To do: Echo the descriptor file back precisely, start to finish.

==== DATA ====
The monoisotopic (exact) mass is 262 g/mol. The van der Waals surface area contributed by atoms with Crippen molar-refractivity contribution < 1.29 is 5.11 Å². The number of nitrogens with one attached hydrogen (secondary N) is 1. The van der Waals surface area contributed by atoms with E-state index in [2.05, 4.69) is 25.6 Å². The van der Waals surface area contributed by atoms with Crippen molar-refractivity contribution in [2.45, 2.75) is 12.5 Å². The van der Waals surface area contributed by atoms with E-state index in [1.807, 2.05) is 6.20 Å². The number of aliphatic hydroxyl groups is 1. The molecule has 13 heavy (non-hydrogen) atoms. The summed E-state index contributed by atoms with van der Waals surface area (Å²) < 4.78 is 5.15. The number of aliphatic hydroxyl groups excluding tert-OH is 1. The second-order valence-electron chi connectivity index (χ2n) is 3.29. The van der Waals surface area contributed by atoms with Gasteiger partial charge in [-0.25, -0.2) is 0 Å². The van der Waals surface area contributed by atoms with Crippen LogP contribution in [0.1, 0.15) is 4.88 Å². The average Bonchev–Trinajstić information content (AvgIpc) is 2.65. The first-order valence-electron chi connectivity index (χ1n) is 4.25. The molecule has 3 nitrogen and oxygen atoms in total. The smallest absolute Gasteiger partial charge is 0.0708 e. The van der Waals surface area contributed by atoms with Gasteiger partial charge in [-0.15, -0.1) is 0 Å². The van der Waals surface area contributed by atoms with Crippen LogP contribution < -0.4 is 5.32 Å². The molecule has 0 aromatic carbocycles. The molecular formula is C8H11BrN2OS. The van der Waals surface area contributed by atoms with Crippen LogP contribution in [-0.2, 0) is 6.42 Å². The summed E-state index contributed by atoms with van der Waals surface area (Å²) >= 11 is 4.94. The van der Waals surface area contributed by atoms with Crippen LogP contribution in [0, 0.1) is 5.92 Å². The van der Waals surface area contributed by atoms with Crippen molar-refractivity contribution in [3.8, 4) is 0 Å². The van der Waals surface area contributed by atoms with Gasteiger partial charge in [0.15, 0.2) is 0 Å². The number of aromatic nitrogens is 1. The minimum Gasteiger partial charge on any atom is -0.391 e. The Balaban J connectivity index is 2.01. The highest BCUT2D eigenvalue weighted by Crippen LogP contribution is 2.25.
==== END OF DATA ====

The monoisotopic (exact) mass is 262 g/mol. The van der Waals surface area contributed by atoms with Crippen molar-refractivity contribution < 1.29 is 5.11 Å². The number of nitrogens with one attached hydrogen (secondary N) is 1. The van der Waals surface area contributed by atoms with E-state index in [2.05, 4.69) is 25.6 Å². The van der Waals surface area contributed by atoms with Crippen molar-refractivity contribution in [2.45, 2.75) is 12.5 Å². The van der Waals surface area contributed by atoms with E-state index in [1.807, 2.05) is 6.20 Å². The number of aliphatic hydroxyl groups is 1. The molecule has 13 heavy (non-hydrogen) atoms. The summed E-state index contributed by atoms with van der Waals surface area (Å²) < 4.78 is 5.15. The number of aliphatic hydroxyl groups excluding tert-OH is 1. The second-order valence-electron chi connectivity index (χ2n) is 3.29. The van der Waals surface area contributed by atoms with Gasteiger partial charge in [-0.25, -0.2) is 0 Å². The van der Waals surface area contributed by atoms with Crippen LogP contribution in [0.1, 0.15) is 4.88 Å². The average Bonchev–Trinajstić information content (AvgIpc) is 2.65. The first-order valence-electron chi connectivity index (χ1n) is 4.25. The molecule has 3 nitrogen and oxygen atoms in total. The smallest absolute Gasteiger partial charge is 0.0708 e. The van der Waals surface area contributed by atoms with Gasteiger partial charge in [-0.15, -0.1) is 0 Å². The van der Waals surface area contributed by atoms with Crippen LogP contribution < -0.4 is 5.32 Å². The molecule has 0 aromatic carbocycles. The molecular formula is C8H11BrN2OS. The van der Waals surface area contributed by atoms with Crippen LogP contribution in [-0.2, 0) is 6.42 Å². The summed E-state index contributed by atoms with van der Waals surface area (Å²) >= 11 is 4.94. The van der Waals surface area contributed by atoms with Crippen LogP contribution in [0, 0.1) is 5.92 Å². The van der Waals surface area contributed by atoms with Crippen molar-refractivity contribution in [3.8, 4) is 0 Å². The van der Waals surface area contributed by atoms with Gasteiger partial charge in [0.15, 0.2) is 0 Å². The number of aromatic nitrogens is 1. The minimum Gasteiger partial charge on any atom is -0.391 e. The Balaban J connectivity index is 2.01. The highest BCUT2D eigenvalue weighted by Crippen LogP contribution is 2.25.